Teaching Relativism

One of my professors overheard my method for teaching relativism in an intro to ethics class. He encouraged me to write a short paper outlining the method and try to publish it, since he thought it was a good idea and had never heard of it before. This is the first draft of the attempt. Any comments would be appreciated.

Teaching Relativism

One of the biggest hurtles of Introductory Ethics classes is relativism. The students are tempted to abandon the ethical project all together, considering “right and wrong are relative” (and in the way many freshmen characterize that statement). Those coming into a course with such a view will be unwilling to engage with the material. I find that setting aside classes specifically to loosen the attachment to relativism is worthwhile for getting the ethics project off the ground. I present a new way of loosening this attachment to relativism.

                My strategy involves getting the students to think about why they are attracted to relativism. I ask them, “why would someone be a relativist; what attracts people to the view?”. As students give me reasons, I write them on the board. After this is done, and the students are satisfied with the list, I take each reason or attraction and show them they can be a moral absolutist and still hold on to the reasons that attract them to relativism. Notice the strategy of this way of teaching. The professor no longer sets up claims and then knocks them down, but the students give their reasons (or the reasons one would have) and then come to realize they are not incompatible with moral absolutism. The attractions of relativism are therefore deflated. Once this door is opened, students become much more ready to engage in ethical debates. I would now like to present some commonly held attractions to relativism that students have brought up and how they are handled.

                One reason is “I no longer have to judge or condemn anyone”. I show them that just because we say another is wrong, does not mean we condemn them or judge them. I show them that this happens often in many debates, political and otherwise. Students often think that if someone has reasons for doing what they do, they can say nothing about the morality of the act. If we do claim that one’s act is wrong, we must condemn and judge them. I let them know that just because one has justified reasons, it does not mean we must claim the justified reasons are right. We can see what their reasons are and still disagree without judging or condemning. We often disagree and say that another is wrong about their view, but we are not forced to judge them or condemn them because of this.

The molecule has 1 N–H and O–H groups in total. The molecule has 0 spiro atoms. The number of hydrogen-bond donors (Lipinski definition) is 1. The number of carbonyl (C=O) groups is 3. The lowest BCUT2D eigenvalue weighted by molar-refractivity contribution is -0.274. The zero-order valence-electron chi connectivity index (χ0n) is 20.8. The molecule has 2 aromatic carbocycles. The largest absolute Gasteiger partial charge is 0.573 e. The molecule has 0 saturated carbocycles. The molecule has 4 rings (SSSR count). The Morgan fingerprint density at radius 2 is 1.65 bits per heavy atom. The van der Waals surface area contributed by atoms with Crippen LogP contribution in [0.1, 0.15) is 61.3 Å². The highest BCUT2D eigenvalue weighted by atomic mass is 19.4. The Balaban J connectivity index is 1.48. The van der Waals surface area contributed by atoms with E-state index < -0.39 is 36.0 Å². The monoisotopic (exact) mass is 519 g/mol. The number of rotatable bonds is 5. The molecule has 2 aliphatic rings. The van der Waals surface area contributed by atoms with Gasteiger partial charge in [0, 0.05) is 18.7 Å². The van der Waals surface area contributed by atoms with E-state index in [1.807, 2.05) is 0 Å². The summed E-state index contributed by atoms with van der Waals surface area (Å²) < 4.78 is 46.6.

Another attraction is “I don’t claim moral authority over others”. The concern stems from a misstep from moral absolutism to having a monarchy on morality. The students will say “how can you be so sure you are right?” or “who’s to say what’s right?”. They find it arrogant to think that they have the truth and others do not. I let them know that moral absolutism does not commit one to knowing the truth of morality, but merely that there is a truth. They students link up the epistemological problem of morality with relativism. If I don’t know what the truth is, I must abandon the truth and say there is no truth. I show them that this move is not necessary and contrary to moral absolutist thinking. I let them know that this is the project of ethics, to find the truth as it pertains to morality. There is debate here, and rightly so, but that does not mean we should abandon truth. Moral problems are hard, and we disagree, but that does not mean there is no truth to the matter. Disconnecting the epistemological problem of ethics with relativism relieves the worry that one must know what the truth is to be a moral absolutist.

                I close the class by presenting what we lose when we are committed to moral relativism. I appeal to their intuitions to do this. I show them that we are often tempted to say other cultures are wrong, even given a relativistic viewpoint. I show that if we are committed to saying someone is wrong, we can say nothing morally about Nazism . If we are relativists, we are forced to say it was right for them. Since most students overwhelmingly agree that the Nazis were wrong full stop, this strategy helps students to see the attractions of moral absolutism. I try to show them that the consequences of holding onto relativism are far too great to endorse the view.

                My overall strategy of this method is to show moral absolutists, in the end, believe that there is a truth to moral concerns, questions, and problems. Most students believe this commitment forces one to a particular moral view, and this has bad consequences. Once the students see that moral absolutism doesn’t outright lead them to problematic views and commitments, they are much more eager to engage in the material. I show that what attracts them to relativism can still be held as a moral absolutist, and this is something unexpected and welcomed by students. 




~ by Barky on March 11, 2012.

2 Responses to “Teaching Relativism”

  1. I would love to be in a whole course that was structured around this kind of approach. That first point for relativism, for example, deserves a few classes all to its own: what is it to judge or condemn someone? Would that ever be justified, and if so, when? What is supposed to be wrong with judging or condemning? Is it that it harms the judged person, or the judger, or both, or society in general…? And what exactly does it mean to disagree with someone or condemn their choices without judging or condemning them (to hate the sin and love the sinner)? Etc.

  2. Thanks for the comment, Ben! I think you’re right about this. There are deeper questions here that require much more attention than a simple gloss.

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